Some good, helpful information… it may be of interest to you or someone you know
More and more often our advice is being sought by the parents of disabled children, concerned to put in place a mechanism to fund the needs of their child, once the parents die.
The example of Bonnie set out below, is typical
Bonnie is a 78 year old widow and has three children. Simon her eldest, is aged 55 and disabled. Simon has Downs Syndrome and has lived with Bonnie all of his life. Simon works at the House with No Steps. Simon is sterile. Bonnie also has twin boys Delaney and Clyde who are aged 52.
Bonnie is concerned because she is ageing and whilst she’s not at all ready to go into retirement accommodation she can see that a time is coming when she may no longer be able to care for Simon. Delaney and Clyde have their families and have stated to Bonnie that although they are not prepared to provide Simon with physical care and accommodation, they are prepared to manage his financial affairs.
Bonnie has organised to put Simon’s name down on the waiting list for accommodation in a group home and has been informed that if she were to die, emergency accommodation and care would be made available for Simon in group housing.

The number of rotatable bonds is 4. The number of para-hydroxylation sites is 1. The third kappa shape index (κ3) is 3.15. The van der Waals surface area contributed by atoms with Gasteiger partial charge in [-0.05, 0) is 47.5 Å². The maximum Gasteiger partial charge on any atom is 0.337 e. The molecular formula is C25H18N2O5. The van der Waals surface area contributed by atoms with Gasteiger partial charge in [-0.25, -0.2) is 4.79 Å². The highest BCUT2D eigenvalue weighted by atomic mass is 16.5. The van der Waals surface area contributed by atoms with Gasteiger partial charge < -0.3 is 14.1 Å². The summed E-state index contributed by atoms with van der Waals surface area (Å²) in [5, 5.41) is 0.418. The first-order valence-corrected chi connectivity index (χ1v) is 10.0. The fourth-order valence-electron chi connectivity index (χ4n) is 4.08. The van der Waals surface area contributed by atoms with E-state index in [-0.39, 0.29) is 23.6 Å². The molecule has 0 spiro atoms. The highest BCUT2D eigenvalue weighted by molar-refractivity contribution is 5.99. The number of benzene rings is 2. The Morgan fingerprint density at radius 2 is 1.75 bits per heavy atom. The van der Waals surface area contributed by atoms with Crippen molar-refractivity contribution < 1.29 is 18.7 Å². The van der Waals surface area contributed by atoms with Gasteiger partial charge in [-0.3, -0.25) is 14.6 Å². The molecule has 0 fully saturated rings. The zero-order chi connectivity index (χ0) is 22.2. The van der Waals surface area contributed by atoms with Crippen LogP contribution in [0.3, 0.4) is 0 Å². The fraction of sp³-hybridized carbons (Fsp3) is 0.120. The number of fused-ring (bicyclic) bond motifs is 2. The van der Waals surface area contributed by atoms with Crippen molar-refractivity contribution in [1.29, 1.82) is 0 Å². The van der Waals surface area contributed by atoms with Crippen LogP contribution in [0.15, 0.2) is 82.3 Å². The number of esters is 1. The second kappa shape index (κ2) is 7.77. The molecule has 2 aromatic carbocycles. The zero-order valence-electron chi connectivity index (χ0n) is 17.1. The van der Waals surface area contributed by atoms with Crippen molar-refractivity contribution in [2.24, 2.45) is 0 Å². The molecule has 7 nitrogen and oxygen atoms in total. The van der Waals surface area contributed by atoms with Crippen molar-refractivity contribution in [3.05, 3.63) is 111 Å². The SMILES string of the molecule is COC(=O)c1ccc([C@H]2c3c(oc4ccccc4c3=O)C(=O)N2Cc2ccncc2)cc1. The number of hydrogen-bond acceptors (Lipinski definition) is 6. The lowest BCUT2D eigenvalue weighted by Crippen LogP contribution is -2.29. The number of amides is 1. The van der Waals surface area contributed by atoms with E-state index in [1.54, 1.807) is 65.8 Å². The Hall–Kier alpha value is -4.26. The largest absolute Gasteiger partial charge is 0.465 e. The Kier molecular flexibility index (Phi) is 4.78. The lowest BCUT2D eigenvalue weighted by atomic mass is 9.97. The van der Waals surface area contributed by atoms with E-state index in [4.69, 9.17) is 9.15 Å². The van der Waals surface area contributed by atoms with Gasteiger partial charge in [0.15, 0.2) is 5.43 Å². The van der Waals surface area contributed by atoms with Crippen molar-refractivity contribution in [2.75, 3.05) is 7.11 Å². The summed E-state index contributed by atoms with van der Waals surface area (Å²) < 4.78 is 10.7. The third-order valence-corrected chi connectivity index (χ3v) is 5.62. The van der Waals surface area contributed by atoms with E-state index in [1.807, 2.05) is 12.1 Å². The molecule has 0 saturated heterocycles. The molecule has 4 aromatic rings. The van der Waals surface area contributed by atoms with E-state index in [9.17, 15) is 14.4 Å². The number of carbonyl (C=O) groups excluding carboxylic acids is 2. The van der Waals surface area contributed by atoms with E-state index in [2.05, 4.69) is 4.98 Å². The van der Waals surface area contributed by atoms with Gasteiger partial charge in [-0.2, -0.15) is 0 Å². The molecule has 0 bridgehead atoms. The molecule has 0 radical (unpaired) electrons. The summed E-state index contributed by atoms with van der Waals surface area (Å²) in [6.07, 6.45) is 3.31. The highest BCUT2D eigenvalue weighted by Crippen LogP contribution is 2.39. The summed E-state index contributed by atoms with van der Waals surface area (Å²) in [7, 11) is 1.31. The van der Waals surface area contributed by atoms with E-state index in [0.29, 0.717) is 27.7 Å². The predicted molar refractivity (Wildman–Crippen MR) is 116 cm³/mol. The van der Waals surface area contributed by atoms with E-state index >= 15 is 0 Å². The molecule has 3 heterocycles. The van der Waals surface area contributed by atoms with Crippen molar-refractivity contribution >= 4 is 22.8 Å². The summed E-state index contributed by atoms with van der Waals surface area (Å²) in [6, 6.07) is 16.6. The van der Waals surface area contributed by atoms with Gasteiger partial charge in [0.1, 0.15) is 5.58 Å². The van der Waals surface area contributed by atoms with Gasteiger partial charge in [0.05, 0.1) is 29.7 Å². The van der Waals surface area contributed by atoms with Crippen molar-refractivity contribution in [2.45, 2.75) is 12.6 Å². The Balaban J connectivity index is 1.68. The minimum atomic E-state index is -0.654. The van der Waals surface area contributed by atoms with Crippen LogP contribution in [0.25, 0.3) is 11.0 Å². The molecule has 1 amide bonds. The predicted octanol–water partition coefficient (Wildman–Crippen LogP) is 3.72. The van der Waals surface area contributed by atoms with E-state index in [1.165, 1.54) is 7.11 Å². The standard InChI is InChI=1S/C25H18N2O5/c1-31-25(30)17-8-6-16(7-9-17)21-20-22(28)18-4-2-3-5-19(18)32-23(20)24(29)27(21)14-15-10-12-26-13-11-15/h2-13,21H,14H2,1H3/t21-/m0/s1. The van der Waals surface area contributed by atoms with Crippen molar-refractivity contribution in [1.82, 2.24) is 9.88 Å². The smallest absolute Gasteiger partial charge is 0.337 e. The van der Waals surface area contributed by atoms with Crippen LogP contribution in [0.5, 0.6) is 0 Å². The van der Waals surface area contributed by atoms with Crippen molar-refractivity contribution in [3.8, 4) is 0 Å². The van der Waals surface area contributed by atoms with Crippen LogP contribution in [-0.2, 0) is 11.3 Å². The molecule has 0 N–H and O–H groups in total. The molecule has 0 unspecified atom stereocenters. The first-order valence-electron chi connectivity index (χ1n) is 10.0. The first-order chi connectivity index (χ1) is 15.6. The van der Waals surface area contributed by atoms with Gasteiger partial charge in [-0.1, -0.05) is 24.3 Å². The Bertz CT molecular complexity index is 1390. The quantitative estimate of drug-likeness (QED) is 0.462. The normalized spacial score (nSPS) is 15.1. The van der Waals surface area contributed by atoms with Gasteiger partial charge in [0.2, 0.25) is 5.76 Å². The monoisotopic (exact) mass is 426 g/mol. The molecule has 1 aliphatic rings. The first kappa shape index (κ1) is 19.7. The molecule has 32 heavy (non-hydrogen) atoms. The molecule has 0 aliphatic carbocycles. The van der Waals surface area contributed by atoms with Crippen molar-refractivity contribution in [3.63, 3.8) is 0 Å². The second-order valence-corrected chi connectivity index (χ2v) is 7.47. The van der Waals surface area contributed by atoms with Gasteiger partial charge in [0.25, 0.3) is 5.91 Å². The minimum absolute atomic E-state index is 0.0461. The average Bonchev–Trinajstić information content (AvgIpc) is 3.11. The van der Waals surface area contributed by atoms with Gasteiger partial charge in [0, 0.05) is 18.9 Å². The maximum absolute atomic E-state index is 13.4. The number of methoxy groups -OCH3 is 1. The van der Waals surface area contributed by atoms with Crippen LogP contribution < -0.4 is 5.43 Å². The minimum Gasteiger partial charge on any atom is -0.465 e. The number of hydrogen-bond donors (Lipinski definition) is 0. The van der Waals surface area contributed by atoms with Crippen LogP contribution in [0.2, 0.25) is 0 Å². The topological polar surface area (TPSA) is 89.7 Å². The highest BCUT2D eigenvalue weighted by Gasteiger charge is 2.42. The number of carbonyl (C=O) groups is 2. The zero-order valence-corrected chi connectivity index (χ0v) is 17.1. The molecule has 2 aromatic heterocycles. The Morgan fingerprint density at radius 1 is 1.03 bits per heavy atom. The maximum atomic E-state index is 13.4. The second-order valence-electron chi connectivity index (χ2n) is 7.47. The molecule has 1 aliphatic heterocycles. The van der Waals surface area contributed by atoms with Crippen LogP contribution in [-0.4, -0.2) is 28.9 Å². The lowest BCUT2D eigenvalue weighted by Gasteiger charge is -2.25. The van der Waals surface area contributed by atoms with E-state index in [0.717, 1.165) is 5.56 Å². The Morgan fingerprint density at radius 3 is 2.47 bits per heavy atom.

Bonnie intends on taking up the twins’ offer to look after Simon’s financial welfare and to leave, by her Will, funds for that purpose. Bonnie wants to know how this can be achieved.
1. Leave the funds to the twins with a request they apply them for Simon’s welfare. This would, however, leave the twins free to apply the funds for their own benefit possibly to the exclusion of Simon.
2. Leave the funds on trust to Simon with the twins as executors as well as the beneficiaries of any amount left as at Simon’s death. This would require the twins, as trustees, to comply with the “prudent person rule”…as such they would be required to preserve the capital of the trust which would only leave the income of the trust available to fund Simon’s welfare. By way of example, if the amount of funds left were, say, $100,000 then the twins can invest the $100,000 and pay the income for the benefit of Simon. Because they have a primary duty to preserve the capital (i.e. the $100,000) they cannot use any part of the $100,000 for Simon’s welfare.
3. Leave the fund in an “all needs” Protective Trust for the benefit of Simon with the twins as executors and ultimate beneficiaries on Simon’s death. This trust would allow the twins to use both the capital and income of the trust to provide for all aspects of Simon’s welfare.
We would recommend the fully flexible “all needs” Protective Trust. It allows the twins to ensure suitable care, accommodation and support services are provided for Simon.